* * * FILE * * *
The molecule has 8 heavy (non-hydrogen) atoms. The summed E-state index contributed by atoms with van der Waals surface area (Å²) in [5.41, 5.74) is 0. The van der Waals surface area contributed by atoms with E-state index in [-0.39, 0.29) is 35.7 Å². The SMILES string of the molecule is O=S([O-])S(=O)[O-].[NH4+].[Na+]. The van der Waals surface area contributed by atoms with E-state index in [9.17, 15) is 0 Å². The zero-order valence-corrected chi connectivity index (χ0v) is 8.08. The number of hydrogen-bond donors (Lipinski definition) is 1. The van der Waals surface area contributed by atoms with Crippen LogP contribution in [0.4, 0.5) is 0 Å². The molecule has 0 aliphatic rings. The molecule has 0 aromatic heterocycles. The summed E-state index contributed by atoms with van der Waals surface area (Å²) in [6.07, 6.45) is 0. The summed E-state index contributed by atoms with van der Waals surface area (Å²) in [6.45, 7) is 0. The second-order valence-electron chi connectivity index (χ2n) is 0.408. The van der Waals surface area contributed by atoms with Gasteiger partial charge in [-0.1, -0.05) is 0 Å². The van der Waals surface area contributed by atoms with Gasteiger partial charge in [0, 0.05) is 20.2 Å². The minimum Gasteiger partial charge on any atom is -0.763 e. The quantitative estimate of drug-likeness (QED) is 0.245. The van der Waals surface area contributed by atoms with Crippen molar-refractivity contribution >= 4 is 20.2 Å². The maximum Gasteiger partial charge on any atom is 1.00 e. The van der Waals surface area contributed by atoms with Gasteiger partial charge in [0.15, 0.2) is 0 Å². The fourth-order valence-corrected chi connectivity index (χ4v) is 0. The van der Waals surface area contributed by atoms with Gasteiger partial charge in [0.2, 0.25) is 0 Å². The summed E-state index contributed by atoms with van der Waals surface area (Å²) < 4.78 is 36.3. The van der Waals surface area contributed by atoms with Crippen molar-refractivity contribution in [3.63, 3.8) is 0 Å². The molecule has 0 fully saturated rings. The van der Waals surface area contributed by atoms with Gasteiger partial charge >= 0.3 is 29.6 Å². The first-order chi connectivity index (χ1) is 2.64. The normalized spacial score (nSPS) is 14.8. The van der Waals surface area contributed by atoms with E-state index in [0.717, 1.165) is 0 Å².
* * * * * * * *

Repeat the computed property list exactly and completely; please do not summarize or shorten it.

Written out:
The molecule has 8 heavy (non-hydrogen) atoms. The summed E-state index contributed by atoms with van der Waals surface area (Å²) in [5.41, 5.74) is 0. The van der Waals surface area contributed by atoms with E-state index in [-0.39, 0.29) is 35.7 Å². The SMILES string of the molecule is O=S([O-])S(=O)[O-].[NH4+].[Na+]. The van der Waals surface area contributed by atoms with E-state index in [9.17, 15) is 0 Å². The zero-order valence-corrected chi connectivity index (χ0v) is 8.08. The number of hydrogen-bond donors (Lipinski definition) is 1. The van der Waals surface area contributed by atoms with Crippen LogP contribution in [0.4, 0.5) is 0 Å². The molecule has 0 aliphatic rings. The molecule has 0 aromatic heterocycles. The summed E-state index contributed by atoms with van der Waals surface area (Å²) in [6.07, 6.45) is 0. The summed E-state index contributed by atoms with van der Waals surface area (Å²) in [6.45, 7) is 0. The second-order valence-electron chi connectivity index (χ2n) is 0.408. The van der Waals surface area contributed by atoms with Gasteiger partial charge in [-0.1, -0.05) is 0 Å². The van der Waals surface area contributed by atoms with Gasteiger partial charge in [0, 0.05) is 20.2 Å². The minimum Gasteiger partial charge on any atom is -0.763 e. The quantitative estimate of drug-likeness (QED) is 0.245. The van der Waals surface area contributed by atoms with Crippen molar-refractivity contribution >= 4 is 20.2 Å². The maximum Gasteiger partial charge on any atom is 1.00 e. The van der Waals surface area contributed by atoms with Gasteiger partial charge in [0.15, 0.2) is 0 Å². The fourth-order valence-corrected chi connectivity index (χ4v) is 0. The van der Waals surface area contributed by atoms with Gasteiger partial charge in [0.2, 0.25) is 0 Å². The summed E-state index contributed by atoms with van der Waals surface area (Å²) < 4.78 is 36.3. The van der Waals surface area contributed by atoms with Crippen molar-refractivity contribution in [3.63, 3.8) is 0 Å². The molecule has 0 fully saturated rings. The van der Waals surface area contributed by atoms with Gasteiger partial charge >= 0.3 is 29.6 Å². The first-order chi connectivity index (χ1) is 2.64. The normalized spacial score (nSPS) is 14.8. The van der Waals surface area contributed by atoms with E-state index in [0.717, 1.165) is 0 Å².